In-person, vocal communication has a physical dimension. I always talk with my hands –sometimes so vigorously that I have elbowed one of my children standing behind me in the face. But even if you don’t wave your arms around and around like I do, there is still movement in your shoulders, head and face that is communicating to your listener, perhaps even more than your voice.

In the 1960’s William Condon, analyzed social micro rhythms by video taping conversation between small groups of people and then slowing the videos down to watch the mirco-moments. He found that each speaker in the video would move a shoulder, cheek, eyebrow or hand in perfect time with their own words so that each person was basically dancing to their own speech. And that is not all. All of the listeners were making similar movements as well, and they were in perfect harmony with those of the speaker. Other studies have shown that it’s just not the movements that get synchronized, but it is the volume and pitch of the voices as well.

I just finished a book this week by Malcolm Gladwell called The Tipping Point. It is a fascinating book about how social epidemics – both good and bad – get started. The author talks about the importance of persuasive communicators and how they get their message across. Glad tells of meeting with a very persuasive salesman, Tom Gau. He says, “We know how people talk back and forth. They listen. They interrupt. They move their hands. In the case of my meeting with Tom Gau…some of the time he leaned forward and planted his elbows in front of him. Other times he sat back in his chair and waved his hands in the air… If you had a videotape (of our meeting) and slowed it down until you were looking at our interaction in slices of a fraction of a second, you would have seen … the two of us engaged in what can only be described as an elaborate and precise dance.”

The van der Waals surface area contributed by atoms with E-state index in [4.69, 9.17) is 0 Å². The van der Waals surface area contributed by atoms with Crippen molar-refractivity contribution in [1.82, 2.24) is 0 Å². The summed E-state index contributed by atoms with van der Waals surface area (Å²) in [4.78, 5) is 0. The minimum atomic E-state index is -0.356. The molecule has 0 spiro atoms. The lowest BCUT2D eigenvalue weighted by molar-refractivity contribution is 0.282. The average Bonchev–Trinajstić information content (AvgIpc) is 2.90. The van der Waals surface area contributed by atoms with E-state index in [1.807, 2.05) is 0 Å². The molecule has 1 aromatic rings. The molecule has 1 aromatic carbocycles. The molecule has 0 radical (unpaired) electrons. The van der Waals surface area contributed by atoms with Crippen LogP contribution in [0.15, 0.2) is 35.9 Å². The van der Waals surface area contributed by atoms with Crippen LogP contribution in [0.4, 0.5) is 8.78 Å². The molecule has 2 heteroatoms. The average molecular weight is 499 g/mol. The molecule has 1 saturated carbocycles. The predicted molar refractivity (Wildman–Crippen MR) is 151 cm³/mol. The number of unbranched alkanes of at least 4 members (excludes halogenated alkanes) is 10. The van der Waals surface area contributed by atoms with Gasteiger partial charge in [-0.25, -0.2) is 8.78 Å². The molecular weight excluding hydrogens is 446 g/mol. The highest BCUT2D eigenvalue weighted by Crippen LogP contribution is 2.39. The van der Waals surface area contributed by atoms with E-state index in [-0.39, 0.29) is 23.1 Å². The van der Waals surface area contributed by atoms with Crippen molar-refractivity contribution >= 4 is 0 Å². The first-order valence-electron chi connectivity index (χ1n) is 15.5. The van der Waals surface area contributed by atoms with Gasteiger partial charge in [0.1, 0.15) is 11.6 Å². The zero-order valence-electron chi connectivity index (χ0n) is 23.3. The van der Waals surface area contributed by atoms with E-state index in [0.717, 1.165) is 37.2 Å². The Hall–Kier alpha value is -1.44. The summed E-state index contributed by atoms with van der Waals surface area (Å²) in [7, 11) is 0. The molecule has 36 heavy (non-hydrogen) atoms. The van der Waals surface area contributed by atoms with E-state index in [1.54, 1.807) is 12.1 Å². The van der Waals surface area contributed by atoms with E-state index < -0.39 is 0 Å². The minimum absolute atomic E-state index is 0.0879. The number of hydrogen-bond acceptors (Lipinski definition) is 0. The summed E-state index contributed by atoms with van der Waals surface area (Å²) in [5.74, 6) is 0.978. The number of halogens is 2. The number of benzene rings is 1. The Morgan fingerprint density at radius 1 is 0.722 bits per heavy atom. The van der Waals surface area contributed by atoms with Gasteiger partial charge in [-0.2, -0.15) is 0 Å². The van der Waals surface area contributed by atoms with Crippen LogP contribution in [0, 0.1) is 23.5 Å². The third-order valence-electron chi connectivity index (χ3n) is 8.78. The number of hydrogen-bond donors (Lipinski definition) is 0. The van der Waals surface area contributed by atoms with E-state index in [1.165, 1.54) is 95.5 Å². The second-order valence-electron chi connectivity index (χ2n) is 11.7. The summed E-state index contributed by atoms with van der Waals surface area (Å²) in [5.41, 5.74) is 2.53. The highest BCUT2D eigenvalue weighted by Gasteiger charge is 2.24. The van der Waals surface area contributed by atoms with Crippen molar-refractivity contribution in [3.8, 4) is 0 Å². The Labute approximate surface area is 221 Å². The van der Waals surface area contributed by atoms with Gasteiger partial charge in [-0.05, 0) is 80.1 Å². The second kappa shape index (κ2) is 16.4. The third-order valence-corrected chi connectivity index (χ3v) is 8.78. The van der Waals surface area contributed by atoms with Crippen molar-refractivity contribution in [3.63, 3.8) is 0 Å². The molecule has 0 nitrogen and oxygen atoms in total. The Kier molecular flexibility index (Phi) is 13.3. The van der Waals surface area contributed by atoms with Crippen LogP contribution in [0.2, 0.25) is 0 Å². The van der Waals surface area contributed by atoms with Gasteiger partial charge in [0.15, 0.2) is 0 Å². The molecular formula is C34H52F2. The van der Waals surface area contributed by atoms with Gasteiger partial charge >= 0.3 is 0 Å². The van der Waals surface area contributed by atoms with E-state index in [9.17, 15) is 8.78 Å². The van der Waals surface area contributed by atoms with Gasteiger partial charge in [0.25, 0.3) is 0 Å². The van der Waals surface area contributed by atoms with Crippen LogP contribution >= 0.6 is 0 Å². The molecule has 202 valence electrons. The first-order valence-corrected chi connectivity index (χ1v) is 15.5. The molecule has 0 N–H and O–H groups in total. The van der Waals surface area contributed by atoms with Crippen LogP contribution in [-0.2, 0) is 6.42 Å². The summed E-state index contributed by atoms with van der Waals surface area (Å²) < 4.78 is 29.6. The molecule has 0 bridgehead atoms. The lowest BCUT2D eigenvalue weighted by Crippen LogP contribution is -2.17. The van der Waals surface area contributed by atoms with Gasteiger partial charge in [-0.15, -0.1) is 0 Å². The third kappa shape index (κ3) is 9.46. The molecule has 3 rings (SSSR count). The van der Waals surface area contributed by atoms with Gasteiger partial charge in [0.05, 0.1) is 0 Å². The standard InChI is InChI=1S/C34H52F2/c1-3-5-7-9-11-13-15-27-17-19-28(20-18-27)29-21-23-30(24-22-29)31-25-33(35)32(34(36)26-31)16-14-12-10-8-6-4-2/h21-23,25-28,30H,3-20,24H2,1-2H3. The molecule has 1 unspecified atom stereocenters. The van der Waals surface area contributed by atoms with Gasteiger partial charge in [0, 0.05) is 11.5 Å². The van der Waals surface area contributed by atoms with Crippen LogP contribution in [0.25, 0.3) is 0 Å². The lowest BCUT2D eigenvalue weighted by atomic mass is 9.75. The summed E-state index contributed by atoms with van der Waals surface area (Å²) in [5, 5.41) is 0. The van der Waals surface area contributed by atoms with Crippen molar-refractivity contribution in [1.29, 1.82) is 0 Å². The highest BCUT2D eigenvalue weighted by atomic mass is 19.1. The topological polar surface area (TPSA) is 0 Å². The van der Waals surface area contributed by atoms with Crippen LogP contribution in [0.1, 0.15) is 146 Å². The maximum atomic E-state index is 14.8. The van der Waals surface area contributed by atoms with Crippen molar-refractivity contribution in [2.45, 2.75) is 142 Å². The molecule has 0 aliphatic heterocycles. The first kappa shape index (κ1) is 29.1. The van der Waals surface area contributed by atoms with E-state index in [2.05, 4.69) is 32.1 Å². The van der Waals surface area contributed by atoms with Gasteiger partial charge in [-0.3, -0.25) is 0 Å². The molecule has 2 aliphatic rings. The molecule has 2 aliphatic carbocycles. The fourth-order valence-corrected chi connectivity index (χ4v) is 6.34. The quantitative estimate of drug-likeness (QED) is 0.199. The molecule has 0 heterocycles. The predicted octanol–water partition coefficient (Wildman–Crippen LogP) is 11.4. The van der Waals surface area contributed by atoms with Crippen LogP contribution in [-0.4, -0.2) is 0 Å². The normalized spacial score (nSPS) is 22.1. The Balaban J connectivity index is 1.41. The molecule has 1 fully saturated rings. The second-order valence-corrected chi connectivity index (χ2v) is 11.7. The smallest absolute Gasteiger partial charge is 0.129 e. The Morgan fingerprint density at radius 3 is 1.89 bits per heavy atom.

Have you ever thought about your conversations as being a dance? Are some people better conversationalists (and better dancers) than others? Does dancing help you become a better communicator? A more persuasive speech maker? Like most skills, the more you practice, the better you get. So get out there and dance, and you may find that you receive the extra benefit of becoming a better communicator as well.

Maybe you didn’t realize it, but you and everyone around you are dancing all the time!

The Prince and the Princess

Many of my favorite stories involve a "princess" being rescued by a handsome "prince." It may be an old fairytale like Sleeping Beauty or a modern remake like the movie Enchanted, or perhaps a classical literary piece like Sense and Sensibility. Every little girl dreams of the day when her prince in shining armor will come and take her away to be party of a bigger story as she plays dress-up with silky scarves and lace. Every little boy practices being a fighting warrior by whacking at trees with sticks and throwing rocks at tin cans.